the internet

Richard Dawkins Told Us What He Thinks About Memes

And then it got weird.

Mahmood Fazal

Mahmood Fazal

Photo via YouTube

This article originally appeared on VICE Australia.

In his 1979 book, The Selfish Gene, Professor Richard Dawkins gave us a cultural theory of natural selection in which he reformulated the word "gene" to create the now-famous term “meme.” Today, the evolutionary biologist isn’t shy about embracing the internet culture he helped to create. There are a number of Thug Life memes dedicated to his one-liners, particularly the time he took part in an art performance about memes at the Cannes film festival and immortalized the words of Alun Anderson: “Science is interesting and if you don’t agree you can fuck off!”

I've long admired the way Richard Dawkins states his argument with aggressive wit, unapologetic evidence, and lyrical analogies. Like this one, unleashed at Hayden Planetarium: “If you base medicine on science, you cure people. If you base the design of planes on science, they fly... science works, bitches!”

I think Dawkins's appeal for me is his complete rejection of anything that doesn't stand up to evidence. I was born into a Muslim household in which the internet was like a window through a religion. I maintained a spiritual affinity with Sufism, but it was Dawkins's book, The Blind Watchmaker, that opened me up to the possibilities of reason. It just took some soul searching to take the leap and accept Wittgenstein's proposition: "The world is all that is the case."

Last week, I spoke to Professor Dawkins about his upcoming Australian book tour, Science in the Soul. We also discussed memes, my sister’s education, and the cruelty of nature.

VICE: Could you tell us the correct definition of the word "meme," and how you came up with it?
Richard Dawkins: It is the cultural equivalent of a gene. So anything that gets passed from brain to brain, like an accent, or a basic word, or a tune. It's anything that you can say spreads through the population in a cultural way, like an epidemic. So a craze at a school, a clothes fashion, a fashion for a particular way of speaking, all these things are memes. Anything that could be the basis for an evolutionary process is a meme, simply by becoming more frequent in the population, in the meme pool, in the same way the gene becomes more frequent in the gene pool.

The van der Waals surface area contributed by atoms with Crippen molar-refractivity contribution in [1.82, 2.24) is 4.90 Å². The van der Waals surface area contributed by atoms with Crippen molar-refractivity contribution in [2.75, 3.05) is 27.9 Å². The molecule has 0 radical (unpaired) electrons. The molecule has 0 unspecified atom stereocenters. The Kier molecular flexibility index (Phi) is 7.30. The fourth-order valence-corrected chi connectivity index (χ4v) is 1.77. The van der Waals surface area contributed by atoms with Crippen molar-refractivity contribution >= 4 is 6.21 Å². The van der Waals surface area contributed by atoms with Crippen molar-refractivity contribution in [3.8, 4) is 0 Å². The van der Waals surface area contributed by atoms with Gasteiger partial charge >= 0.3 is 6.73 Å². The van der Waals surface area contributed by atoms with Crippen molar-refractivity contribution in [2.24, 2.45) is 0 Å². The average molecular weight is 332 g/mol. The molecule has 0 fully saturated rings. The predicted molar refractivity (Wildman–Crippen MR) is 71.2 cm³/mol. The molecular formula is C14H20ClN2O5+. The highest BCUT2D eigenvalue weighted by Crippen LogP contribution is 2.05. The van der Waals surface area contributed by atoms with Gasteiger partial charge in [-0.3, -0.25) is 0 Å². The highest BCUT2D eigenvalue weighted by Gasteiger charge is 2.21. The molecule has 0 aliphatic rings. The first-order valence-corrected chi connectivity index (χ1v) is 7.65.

How do you feel about the internet’s sabotage of the word?
I’m quite amused by it, except that the internet uses just one tiny example of a meme. A meme is a much more general concept than that. But the internet is a very fertile ecosystem for the spread of memes.

This video here is from the Saatchi show in Cannes. You were playing some kind of amazing instrument—what was that?
The advertising company Saatchi and Saatchi were producing a film to introduce the festival and they chose the theme of memes. And so they had me giving a short three-minute lecture on what a meme is, and then I walked off the stage so they could show a kind of psychedelic light show with my words displayed and whirling around. It made it look as though they had taken words from my lecture and immediately put them into this film. But of course what they had really done was have me give the lecture word for word before, so they could extract the phrases and words they wanted to use, and then at the end I had to walk onto the stage again with my ewi, which is an electronic wind instrument, a kind of electronic clarinet or oboe.

How did you come to play the ewi?
I played the clarinet at school, and the fingering of the ewi is pretty similar to the clarinet. I was able to pick it up very easily. I actually played it as a trumpet because the sound is actually dependent on the software.

Who were some of your musical inspirations?
Well, I love Schubert, Bach, Mozart, Beethoven.

Nobody contemporary?
Well, when I was a boy, I loved the Beatles and Elvis, people like that. I quite like jazz, too.

Was it nature, a particular moment or work of art that inspired you to denounce your Anglican upbringing?
I wouldn't say "denounce." That might be putting it a bit strongly. Christianity is somewhat harmless compared to some alternatives. I suppose at about 15 or 16 I decided that there was no God, and so I did become a bit rebellious and stopped going to chapel at school.

OK, so I wanted to ask for your advice. What is the simplest way I can teach my younger sister that evolution is in fact real, even if they aren't teaching it in her science class at the Islamic school she attends?
You’ve only got to look at the anatomy of any mammal. All the bones are exactly the same, just in different sizes. Particularly true of an ape like a chimpanzee, everything is there! If you look at the skeleton, every single bone is there in all the mammals, just different shapes and sizes. They have clearly just been modified—lengthened here, shortened there.